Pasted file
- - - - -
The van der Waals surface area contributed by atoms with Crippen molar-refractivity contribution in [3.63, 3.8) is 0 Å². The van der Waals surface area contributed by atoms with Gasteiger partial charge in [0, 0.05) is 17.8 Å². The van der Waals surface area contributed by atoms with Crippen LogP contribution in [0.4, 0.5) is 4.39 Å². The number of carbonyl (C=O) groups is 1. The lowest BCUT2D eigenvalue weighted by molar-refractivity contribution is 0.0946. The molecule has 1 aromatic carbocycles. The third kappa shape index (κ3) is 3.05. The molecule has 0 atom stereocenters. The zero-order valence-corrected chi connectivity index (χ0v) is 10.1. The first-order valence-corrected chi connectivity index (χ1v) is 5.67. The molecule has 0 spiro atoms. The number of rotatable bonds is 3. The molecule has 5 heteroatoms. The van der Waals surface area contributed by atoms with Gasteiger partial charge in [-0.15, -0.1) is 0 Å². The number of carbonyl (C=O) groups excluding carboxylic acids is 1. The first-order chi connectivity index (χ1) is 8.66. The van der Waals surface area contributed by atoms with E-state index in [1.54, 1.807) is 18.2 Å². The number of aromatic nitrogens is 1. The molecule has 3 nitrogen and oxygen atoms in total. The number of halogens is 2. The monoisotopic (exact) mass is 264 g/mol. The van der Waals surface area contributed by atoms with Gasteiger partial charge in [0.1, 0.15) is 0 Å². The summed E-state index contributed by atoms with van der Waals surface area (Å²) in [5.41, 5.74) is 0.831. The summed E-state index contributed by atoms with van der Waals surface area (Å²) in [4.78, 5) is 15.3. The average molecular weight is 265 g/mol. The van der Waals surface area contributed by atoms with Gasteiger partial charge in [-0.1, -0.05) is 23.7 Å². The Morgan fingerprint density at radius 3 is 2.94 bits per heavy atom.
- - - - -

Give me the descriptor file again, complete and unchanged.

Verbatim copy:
The van der Waals surface area contributed by atoms with Crippen molar-refractivity contribution in [3.63, 3.8) is 0 Å². The van der Waals surface area contributed by atoms with Gasteiger partial charge in [0, 0.05) is 17.8 Å². The van der Waals surface area contributed by atoms with Crippen LogP contribution in [0.4, 0.5) is 4.39 Å². The number of carbonyl (C=O) groups is 1. The lowest BCUT2D eigenvalue weighted by molar-refractivity contribution is 0.0946. The molecule has 1 aromatic carbocycles. The third kappa shape index (κ3) is 3.05. The molecule has 0 atom stereocenters. The zero-order valence-corrected chi connectivity index (χ0v) is 10.1. The first-order valence-corrected chi connectivity index (χ1v) is 5.67. The molecule has 0 spiro atoms. The number of rotatable bonds is 3. The molecule has 5 heteroatoms. The van der Waals surface area contributed by atoms with Gasteiger partial charge in [-0.15, -0.1) is 0 Å². The number of carbonyl (C=O) groups excluding carboxylic acids is 1. The first-order chi connectivity index (χ1) is 8.66. The van der Waals surface area contributed by atoms with E-state index in [1.54, 1.807) is 18.2 Å². The number of aromatic nitrogens is 1. The molecule has 3 nitrogen and oxygen atoms in total. The number of halogens is 2. The monoisotopic (exact) mass is 264 g/mol. The van der Waals surface area contributed by atoms with Gasteiger partial charge in [0.1, 0.15) is 0 Å². The summed E-state index contributed by atoms with van der Waals surface area (Å²) in [5.41, 5.74) is 0.831. The summed E-state index contributed by atoms with van der Waals surface area (Å²) in [4.78, 5) is 15.3. The average molecular weight is 265 g/mol. The van der Waals surface area contributed by atoms with Gasteiger partial charge in [-0.1, -0.05) is 23.7 Å². The Morgan fingerprint density at radius 3 is 2.94 bits per heavy atom.